Dynamic pricing is neither a new nor an untested idea. The airline industry is often cited as a dynamic pricing success story. In fact, it employs the technique so artfully that most of the passengers on any given airplane have paid different ticket prices for the same flight.
The concept of Dynamic pricing is however still in the nascent stage for the Logistics Service Provider (LSP) industry. This article examines the relevancy and fitment of the concept to the LSPs.
Relevance to LSPs
The Dynamic pricing model is suitable to two categories of service providers:
3PLs (Third Party LSPs) that use the so-called "mark-up" model (receiving a price from a trucking carrier and then reselling it to end customers after adding on a margin).
Trucking companies or pure carriers who actually carry the freight and for whom the 3PLs are the customers.
Currently most LSPs have a pricing mechanism where the prices are fixed on a per lane basis but these remain static over a period of a quarter or month. Based on market demand, these prices are then updated. The problem with this method is that demand and supply are aggregated over a period quarterly/monthly etc. Real time fluctuations in demand are not captured. And hence the opportunity to offer the true price to a shipper is lost.
Lets say a shipper sends a Request for Quote (RFQ) to the LSP for freight to be transported through lane ABC on a particular date. The LSP upon receipt of the RFQ will look into the pricing module of the ERP/TMS (Transport Management System) and offer the rate. This rate is a static rate taken from the pricing table. Of course it may be subjected to negotiation from the shipper and the final rate offered may be different from the one quoted.
But what if the LSP had first hand information on real time demand-supply. If supply was more then it could have offered a spot discount and if demand was more, a premium could have been charged.
Secondly, fuel surcharges are an essential component of any price offered to the shipper. These surcharges are calculated and adjusted by LSPs based on (in the US) Department of Energys price index. But this again is not done daily but weekly or monthly. Moreover the fuel surcharges are not lane specific but aggregated and averaged over regional fuel prices. The result is that the surcharge paid by the shipper will never match the actual fuel cost to the Logistics Service Provider. In times of volatile fuel prices, this can be deadly to the LSP as the fuel surcharges collected cannot keep pace with the rising fuel prices.
A pricing engine which captures fuel surcharges on a transaction basis based on recent data can offer a true price to the shipper as well as save the LSP from potential losses.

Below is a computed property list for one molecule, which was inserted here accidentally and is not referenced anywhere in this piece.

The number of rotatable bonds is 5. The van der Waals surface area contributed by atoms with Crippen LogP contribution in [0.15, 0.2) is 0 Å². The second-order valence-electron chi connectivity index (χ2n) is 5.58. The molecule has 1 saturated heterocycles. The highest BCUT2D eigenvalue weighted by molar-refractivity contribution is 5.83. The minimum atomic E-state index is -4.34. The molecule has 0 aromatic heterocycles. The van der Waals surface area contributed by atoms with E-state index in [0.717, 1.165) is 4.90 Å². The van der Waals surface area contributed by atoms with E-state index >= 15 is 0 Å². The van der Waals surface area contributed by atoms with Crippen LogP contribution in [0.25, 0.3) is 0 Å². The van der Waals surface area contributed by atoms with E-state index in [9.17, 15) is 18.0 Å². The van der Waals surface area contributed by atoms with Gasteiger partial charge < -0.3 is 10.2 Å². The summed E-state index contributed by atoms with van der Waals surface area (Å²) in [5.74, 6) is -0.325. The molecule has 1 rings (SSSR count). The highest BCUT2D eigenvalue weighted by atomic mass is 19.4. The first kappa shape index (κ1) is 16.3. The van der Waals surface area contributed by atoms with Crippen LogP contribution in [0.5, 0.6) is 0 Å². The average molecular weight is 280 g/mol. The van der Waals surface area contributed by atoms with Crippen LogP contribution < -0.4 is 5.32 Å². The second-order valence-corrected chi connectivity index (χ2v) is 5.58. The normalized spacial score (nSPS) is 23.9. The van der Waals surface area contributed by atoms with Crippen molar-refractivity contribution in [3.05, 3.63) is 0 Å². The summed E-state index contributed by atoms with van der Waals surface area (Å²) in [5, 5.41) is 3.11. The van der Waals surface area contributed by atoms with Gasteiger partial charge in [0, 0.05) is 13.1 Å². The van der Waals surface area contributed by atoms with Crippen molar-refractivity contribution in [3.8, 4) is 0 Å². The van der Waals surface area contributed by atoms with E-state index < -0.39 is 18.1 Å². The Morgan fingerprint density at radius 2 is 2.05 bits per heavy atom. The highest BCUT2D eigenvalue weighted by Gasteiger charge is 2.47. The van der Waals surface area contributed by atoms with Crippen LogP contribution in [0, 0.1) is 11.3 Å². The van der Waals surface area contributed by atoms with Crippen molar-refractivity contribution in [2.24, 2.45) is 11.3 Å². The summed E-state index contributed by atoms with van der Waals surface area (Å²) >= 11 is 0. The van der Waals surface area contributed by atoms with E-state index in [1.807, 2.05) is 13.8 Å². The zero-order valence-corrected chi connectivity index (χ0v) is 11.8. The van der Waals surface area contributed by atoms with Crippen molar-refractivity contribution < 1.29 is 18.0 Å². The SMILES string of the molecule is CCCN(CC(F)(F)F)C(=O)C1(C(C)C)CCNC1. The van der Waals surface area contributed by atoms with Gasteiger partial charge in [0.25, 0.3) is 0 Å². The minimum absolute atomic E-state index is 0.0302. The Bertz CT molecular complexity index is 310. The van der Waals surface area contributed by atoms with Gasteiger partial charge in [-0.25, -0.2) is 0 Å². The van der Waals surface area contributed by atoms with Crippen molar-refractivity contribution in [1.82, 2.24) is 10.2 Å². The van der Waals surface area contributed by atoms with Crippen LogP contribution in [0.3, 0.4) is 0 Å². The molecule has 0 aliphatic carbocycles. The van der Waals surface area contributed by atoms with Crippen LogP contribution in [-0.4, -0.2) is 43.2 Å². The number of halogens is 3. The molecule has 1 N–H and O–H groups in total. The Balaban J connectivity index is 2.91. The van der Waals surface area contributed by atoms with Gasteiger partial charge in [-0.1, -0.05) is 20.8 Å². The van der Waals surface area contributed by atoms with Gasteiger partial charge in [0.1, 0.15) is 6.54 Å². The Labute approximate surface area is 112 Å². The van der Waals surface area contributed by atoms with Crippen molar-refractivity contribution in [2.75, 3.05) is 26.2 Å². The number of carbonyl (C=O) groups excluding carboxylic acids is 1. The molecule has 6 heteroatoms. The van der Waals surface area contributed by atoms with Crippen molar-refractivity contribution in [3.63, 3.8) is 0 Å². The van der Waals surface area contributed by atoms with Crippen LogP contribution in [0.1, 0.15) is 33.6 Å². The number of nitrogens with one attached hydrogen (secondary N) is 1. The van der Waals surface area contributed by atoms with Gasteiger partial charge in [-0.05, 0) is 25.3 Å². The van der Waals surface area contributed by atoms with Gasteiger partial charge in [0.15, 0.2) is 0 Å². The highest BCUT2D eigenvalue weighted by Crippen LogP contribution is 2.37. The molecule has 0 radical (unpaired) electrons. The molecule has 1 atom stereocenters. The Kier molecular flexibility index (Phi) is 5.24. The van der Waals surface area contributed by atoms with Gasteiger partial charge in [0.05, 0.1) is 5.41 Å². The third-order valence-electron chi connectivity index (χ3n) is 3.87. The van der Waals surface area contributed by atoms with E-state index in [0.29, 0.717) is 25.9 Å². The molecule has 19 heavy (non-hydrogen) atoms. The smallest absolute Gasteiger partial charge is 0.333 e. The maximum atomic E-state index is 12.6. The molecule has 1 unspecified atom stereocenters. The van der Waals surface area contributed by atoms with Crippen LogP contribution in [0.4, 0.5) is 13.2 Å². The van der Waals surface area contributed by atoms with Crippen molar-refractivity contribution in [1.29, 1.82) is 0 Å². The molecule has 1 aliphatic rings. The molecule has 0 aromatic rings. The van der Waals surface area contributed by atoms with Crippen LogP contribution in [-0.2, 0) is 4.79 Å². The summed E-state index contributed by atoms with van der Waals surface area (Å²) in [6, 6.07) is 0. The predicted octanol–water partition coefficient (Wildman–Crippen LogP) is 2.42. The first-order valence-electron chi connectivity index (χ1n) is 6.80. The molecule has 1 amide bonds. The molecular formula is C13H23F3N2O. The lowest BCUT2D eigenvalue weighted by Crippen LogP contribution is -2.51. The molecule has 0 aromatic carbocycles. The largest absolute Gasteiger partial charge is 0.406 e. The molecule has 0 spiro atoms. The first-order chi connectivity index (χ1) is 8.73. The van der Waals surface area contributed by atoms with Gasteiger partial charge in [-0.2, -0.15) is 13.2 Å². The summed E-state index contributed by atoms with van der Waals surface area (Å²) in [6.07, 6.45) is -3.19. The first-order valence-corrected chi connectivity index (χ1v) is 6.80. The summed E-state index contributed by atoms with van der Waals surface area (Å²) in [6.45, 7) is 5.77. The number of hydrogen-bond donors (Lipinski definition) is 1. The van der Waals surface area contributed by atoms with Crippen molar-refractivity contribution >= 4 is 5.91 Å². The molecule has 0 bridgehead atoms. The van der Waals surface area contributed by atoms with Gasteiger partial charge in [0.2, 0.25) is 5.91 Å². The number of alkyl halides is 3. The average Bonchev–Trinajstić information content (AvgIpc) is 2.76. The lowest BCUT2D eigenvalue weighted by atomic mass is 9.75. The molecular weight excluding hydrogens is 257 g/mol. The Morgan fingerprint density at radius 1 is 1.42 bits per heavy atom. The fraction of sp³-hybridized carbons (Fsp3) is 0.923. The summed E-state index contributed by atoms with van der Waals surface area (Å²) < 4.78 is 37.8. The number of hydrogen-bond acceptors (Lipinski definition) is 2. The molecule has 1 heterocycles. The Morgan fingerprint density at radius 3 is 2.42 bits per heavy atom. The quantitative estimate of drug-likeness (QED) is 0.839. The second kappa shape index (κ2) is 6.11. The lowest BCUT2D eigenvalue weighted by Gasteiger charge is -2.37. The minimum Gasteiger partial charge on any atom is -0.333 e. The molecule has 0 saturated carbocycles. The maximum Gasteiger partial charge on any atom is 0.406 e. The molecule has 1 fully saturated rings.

Implementing Dynamic Pricing
Two things are of essence while implementing a dynamic pricing solution: Capturing demand & supply information and Integration.
Demand can be captured from:
existing orders in the ERP/TMS system
RFQs in the ERP/TMS system
Call centre order booking system
Supply can be captured from the ERP/TMS/Fleet Management system.
The dynamic pricing engine must be integrated with the LSPs ERP/TMS/CRM applications. The base rate is already fixed in the ERP/TMS based on lane, weight, distance, volume, type of service (regular/expedited), mode etc.
To give a quote to the shipper, the LSP feeds the RFQ data (through an interface) to the pricing engine. This pricing engine considers the base rate (along with accessorials) from the ERP/TMS. Additionally it takes data like customer class/segment (from CRM), total demand on the lane (from ERP/TMS) and total supply (from ERP/TMS/FMS) and calculates an optimized price for that shipment.
Fuel surcharges can be calculated by interfacing with sites like http://www.fuelsurchargeindex.org which calculates the fuel surcharge rate for a load based on the daily fuel prices along a route.
The potential advantages to an LSP implementing dynamic pricing are:
1. Optimized profits as the right price is charged to the right customer at the right time.
2. Real time information about market forces.
3. Better returns on deployed assets.
Dynamic Pricing as a principle is as old as trade itself; since the days of the earliest markets, salespeople have personally assessed the price-sensitivity of customers and adjusted their offers accordingly. In the age of web 2.0 new technologies using the same principles as a base can help companies fine tune their financial performance and win customers.
Dynamic pricing creates a balance between buyers and sellers more attuned to the digital age: customized and just in time. It provides them with a much broader and more value-creating set of pricing options. Logistics companies which already operate on razor thin margins can immensely benefit by deploying a dynamic pricing program.
Mr. Pradeep Chaudhary works for the Transportation vertical of Tata Consultancy Services, a USD 6 billion + IT company headquartered in India.
He can be contacted at Pradeep.email@example.com